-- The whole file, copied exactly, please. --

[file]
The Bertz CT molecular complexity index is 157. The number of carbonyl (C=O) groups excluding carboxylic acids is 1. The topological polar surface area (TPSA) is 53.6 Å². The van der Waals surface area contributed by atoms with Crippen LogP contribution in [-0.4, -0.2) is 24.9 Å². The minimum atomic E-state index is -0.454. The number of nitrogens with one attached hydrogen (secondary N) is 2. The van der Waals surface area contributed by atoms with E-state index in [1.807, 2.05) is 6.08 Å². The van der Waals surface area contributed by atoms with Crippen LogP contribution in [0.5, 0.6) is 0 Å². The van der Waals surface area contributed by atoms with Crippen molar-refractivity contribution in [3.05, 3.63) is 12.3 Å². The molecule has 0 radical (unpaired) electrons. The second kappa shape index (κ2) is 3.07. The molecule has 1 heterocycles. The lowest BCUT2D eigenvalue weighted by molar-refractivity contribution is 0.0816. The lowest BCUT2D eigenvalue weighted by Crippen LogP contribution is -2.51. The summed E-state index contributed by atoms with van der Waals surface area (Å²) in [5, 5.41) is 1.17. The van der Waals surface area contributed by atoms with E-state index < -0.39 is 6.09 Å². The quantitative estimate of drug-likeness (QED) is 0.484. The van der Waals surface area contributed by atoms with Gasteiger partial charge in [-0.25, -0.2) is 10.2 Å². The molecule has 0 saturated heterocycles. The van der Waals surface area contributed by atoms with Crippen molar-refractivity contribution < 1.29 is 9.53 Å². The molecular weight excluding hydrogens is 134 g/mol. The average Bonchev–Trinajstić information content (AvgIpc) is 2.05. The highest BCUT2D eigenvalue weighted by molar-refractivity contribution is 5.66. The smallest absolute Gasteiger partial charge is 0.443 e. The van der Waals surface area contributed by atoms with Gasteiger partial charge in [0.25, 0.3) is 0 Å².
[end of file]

The Bertz CT molecular complexity index is 157. The number of carbonyl (C=O) groups excluding carboxylic acids is 1. The topological polar surface area (TPSA) is 53.6 Å². The van der Waals surface area contributed by atoms with Crippen LogP contribution in [-0.4, -0.2) is 24.9 Å². The minimum atomic E-state index is -0.454. The number of nitrogens with one attached hydrogen (secondary N) is 2. The van der Waals surface area contributed by atoms with E-state index in [1.807, 2.05) is 6.08 Å². The van der Waals surface area contributed by atoms with Crippen LogP contribution in [0.5, 0.6) is 0 Å². The van der Waals surface area contributed by atoms with Crippen molar-refractivity contribution in [3.05, 3.63) is 12.3 Å². The molecule has 0 radical (unpaired) electrons. The second kappa shape index (κ2) is 3.07. The molecule has 1 heterocycles. The lowest BCUT2D eigenvalue weighted by molar-refractivity contribution is 0.0816. The lowest BCUT2D eigenvalue weighted by Crippen LogP contribution is -2.51. The summed E-state index contributed by atoms with van der Waals surface area (Å²) in [5, 5.41) is 1.17. The van der Waals surface area contributed by atoms with E-state index < -0.39 is 6.09 Å². The quantitative estimate of drug-likeness (QED) is 0.484. The van der Waals surface area contributed by atoms with Gasteiger partial charge in [-0.25, -0.2) is 10.2 Å². The molecule has 0 saturated heterocycles. The van der Waals surface area contributed by atoms with Crippen molar-refractivity contribution < 1.29 is 9.53 Å². The molecular weight excluding hydrogens is 134 g/mol. The average Bonchev–Trinajstić information content (AvgIpc) is 2.05. The highest BCUT2D eigenvalue weighted by molar-refractivity contribution is 5.66. The smallest absolute Gasteiger partial charge is 0.443 e. The van der Waals surface area contributed by atoms with Gasteiger partial charge in [0.25, 0.3) is 0 Å².